Does that old Honda in your driveway need a valve job? Transform it with an electric conversion. A team at Carnegie Mellon University in Pittsburgh has come up with a kit to make your 2001-2005 Civic a zero-emission battery car. Converting an existing car instead of buying a new one is good for the planet, and the old beater will have a new lease on life.
Your mechanic can probably install the kit in 2 half days. It's not a difficult job, and you can sell the used engine and transmission on Craigslist. That's the good part.
Here's the bad part: The conversion kit costs $24,000, plus the cost of the Civic (if you don't already have one). Your total bill is likely to come in at $30,000. And you're not eligible for the $7,500 tax credit that new EV buyers get. In fact, buying a new Nissan Leaf is actually cheaper than converting a 7-year-old used Civic.
Conversions are likely to catch on first in the fleet market, where what matters most is the long-term cost of keeping vehicles on the road.
Felix Kramer of CalCars said waiting for the automakers to market new EVs is going to take a long time. "There will be an insignificant impact in terms of petroleum reduction from the new plug-in hybrids and electric vehicles for more than 15 years - even if they come in at a rate 10 times faster than hybrids came into the market," Kramer said. "That's because we have 250 million vehicles in the United States and 900 million in the world." Cars already on the road have a lot of "embedded energy," he said., and about 15 percent of the total energy used by a car or truck in its lifetime was used to build it.
"We're not manufacturers or price optimizers," said Illah Nourbakhsh, who co-directs Carnegie Mellon's ChargeCar project. "The cost would come down if we could buy 100 kits at a time." Indeed they would. And that's the central issue and catch: The price comes down with volume, but the volume isn't going to increase much with such a high initial cost.
H. Ben Brown, a project scientist at Carnegie Mellon's Robotics Institute and the other co-director of ChargeCar, said the kit is comprehensive, including the electric motor, control electronics (including an electric heater and pumps), lithium batteries, a computer display unit that provides information on battery health, and all the adapters you'll need to fit the parts into a Civic.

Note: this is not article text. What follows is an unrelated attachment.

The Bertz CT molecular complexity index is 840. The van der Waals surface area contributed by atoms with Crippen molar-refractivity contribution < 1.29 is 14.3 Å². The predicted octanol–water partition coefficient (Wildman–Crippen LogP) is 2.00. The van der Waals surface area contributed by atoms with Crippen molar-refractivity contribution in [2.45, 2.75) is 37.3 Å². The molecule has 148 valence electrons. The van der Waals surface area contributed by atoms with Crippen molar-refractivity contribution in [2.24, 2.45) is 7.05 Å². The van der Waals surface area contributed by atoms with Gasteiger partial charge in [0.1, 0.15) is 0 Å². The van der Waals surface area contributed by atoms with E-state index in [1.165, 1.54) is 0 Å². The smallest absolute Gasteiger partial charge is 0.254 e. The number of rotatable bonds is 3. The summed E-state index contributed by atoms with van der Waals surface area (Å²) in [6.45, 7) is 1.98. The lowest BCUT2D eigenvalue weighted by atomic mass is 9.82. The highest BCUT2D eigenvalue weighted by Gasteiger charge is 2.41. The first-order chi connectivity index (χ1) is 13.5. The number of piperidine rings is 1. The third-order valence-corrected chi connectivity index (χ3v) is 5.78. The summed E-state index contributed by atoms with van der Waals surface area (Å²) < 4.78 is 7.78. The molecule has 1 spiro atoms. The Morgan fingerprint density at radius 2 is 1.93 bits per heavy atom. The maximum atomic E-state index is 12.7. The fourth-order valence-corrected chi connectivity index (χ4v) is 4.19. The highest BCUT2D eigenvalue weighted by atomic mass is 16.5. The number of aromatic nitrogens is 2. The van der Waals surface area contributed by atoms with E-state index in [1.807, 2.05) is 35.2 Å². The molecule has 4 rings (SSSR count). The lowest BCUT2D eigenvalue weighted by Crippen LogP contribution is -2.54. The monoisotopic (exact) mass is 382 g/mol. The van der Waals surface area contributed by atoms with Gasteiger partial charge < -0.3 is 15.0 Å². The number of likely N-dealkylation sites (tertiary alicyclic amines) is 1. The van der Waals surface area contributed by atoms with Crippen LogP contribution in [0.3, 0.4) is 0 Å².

The battery pack fits into the Civic's spare-tire well and costs only about $5,000, which is cheap for lithium. Charging takes 10 hours on 110-volt house current, but you could halvethat by installing a 240-volt garage unit. The team has converted a pair of Civics, which have a range of about 40 miles.
"It's difficult to get the price any lower," Brown said. "On the positive side, your impact on the planet is small compared to that of building a new vehicle."
Converting cars to electric could be a big business, and some companies, such as ALTe, have been trying to make it one. Michigan-based ALTe developed a turn-key plug-in hybrid conversion for fleet and niche vehicles. For the Ford F-150 pickup, they take out the V-8 engine, and replace it with a four-cylinder engine, battery packs, and two 60-kilowatt electric motors. As with other plug-in hybrids, the all-electric range is 25 to 40 miles. The company says converting light to medium use trucks to plug-in hybrid results in an 80 to 200 percent fuel economy improvement.
ALTe, founded by three Tesla Motors refugees, focuses on converting 3- to 5-year-old Ford vehicles. The downside, as with ChargeCar, is the price - an average of $30,000. The category is heating up, though, with the entry of VIA Motors, which is focusing on plug-in hybrid conversions of large General Motors vans, trucks and SUVs. It says its price for converting a Silverado will be about $79,000 "in volume." It really needs big orders to make it work, and it might get them from its tight relationship with GM (former Vice Chairman Bob Lutz is an adviser and spokesman).
VIA and ALTe are focusing on the fleet market - individual consumers might come later. VIA says that over eight years of typical ownership, you would save $23,000 with one of their 100-mpg conversions, and those are the kind of numbers that hit home with fleet managers. The more you drive, the more you'll save.
Explore further: Nissan's 'Leaf' to challenge Toyota's Prius (Update)
© 2012, Mother Nature Network
Distributed by MCT Information Services